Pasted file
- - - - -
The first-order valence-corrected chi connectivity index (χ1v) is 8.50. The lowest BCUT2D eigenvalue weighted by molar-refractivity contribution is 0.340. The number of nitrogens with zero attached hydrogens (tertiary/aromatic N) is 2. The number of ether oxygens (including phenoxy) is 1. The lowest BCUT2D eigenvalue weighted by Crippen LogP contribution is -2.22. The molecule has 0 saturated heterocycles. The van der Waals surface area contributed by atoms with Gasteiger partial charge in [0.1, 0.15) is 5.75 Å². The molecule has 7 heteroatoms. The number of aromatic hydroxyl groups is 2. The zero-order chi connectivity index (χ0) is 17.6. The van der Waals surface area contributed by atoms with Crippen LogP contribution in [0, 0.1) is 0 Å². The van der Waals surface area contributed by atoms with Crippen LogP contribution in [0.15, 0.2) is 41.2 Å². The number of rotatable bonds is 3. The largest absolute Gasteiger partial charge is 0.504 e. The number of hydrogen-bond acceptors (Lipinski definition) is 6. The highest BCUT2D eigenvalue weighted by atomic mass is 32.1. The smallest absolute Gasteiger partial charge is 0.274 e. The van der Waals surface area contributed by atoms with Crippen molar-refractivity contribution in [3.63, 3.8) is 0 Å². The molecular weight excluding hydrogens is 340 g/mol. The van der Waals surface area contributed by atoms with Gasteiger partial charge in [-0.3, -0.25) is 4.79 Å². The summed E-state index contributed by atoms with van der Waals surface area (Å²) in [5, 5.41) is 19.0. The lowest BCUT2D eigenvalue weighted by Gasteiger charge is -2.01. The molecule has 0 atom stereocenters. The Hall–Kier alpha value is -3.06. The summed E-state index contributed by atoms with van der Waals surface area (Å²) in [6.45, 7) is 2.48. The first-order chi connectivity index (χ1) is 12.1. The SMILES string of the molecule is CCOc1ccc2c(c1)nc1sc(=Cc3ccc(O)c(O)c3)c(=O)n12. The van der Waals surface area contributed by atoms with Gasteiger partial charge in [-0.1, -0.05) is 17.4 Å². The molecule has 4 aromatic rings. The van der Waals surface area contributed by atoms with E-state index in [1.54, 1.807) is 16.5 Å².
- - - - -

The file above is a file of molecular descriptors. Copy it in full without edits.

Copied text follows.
The first-order valence-corrected chi connectivity index (χ1v) is 8.50. The lowest BCUT2D eigenvalue weighted by molar-refractivity contribution is 0.340. The number of nitrogens with zero attached hydrogens (tertiary/aromatic N) is 2. The number of ether oxygens (including phenoxy) is 1. The lowest BCUT2D eigenvalue weighted by Crippen LogP contribution is -2.22. The molecule has 0 saturated heterocycles. The van der Waals surface area contributed by atoms with Gasteiger partial charge in [0.1, 0.15) is 5.75 Å². The molecule has 7 heteroatoms. The number of aromatic hydroxyl groups is 2. The zero-order chi connectivity index (χ0) is 17.6. The van der Waals surface area contributed by atoms with Crippen LogP contribution in [0, 0.1) is 0 Å². The van der Waals surface area contributed by atoms with Crippen LogP contribution in [0.15, 0.2) is 41.2 Å². The number of rotatable bonds is 3. The largest absolute Gasteiger partial charge is 0.504 e. The number of hydrogen-bond acceptors (Lipinski definition) is 6. The highest BCUT2D eigenvalue weighted by atomic mass is 32.1. The smallest absolute Gasteiger partial charge is 0.274 e. The van der Waals surface area contributed by atoms with Crippen molar-refractivity contribution in [3.63, 3.8) is 0 Å². The molecular weight excluding hydrogens is 340 g/mol. The van der Waals surface area contributed by atoms with Gasteiger partial charge in [-0.3, -0.25) is 4.79 Å². The summed E-state index contributed by atoms with van der Waals surface area (Å²) in [5, 5.41) is 19.0. The lowest BCUT2D eigenvalue weighted by Gasteiger charge is -2.01. The molecule has 0 atom stereocenters. The Hall–Kier alpha value is -3.06. The summed E-state index contributed by atoms with van der Waals surface area (Å²) in [6.45, 7) is 2.48. The first-order chi connectivity index (χ1) is 12.1. The SMILES string of the molecule is CCOc1ccc2c(c1)nc1sc(=Cc3ccc(O)c(O)c3)c(=O)n12. The van der Waals surface area contributed by atoms with Gasteiger partial charge in [-0.1, -0.05) is 17.4 Å². The molecule has 4 aromatic rings. The van der Waals surface area contributed by atoms with E-state index in [1.54, 1.807) is 16.5 Å².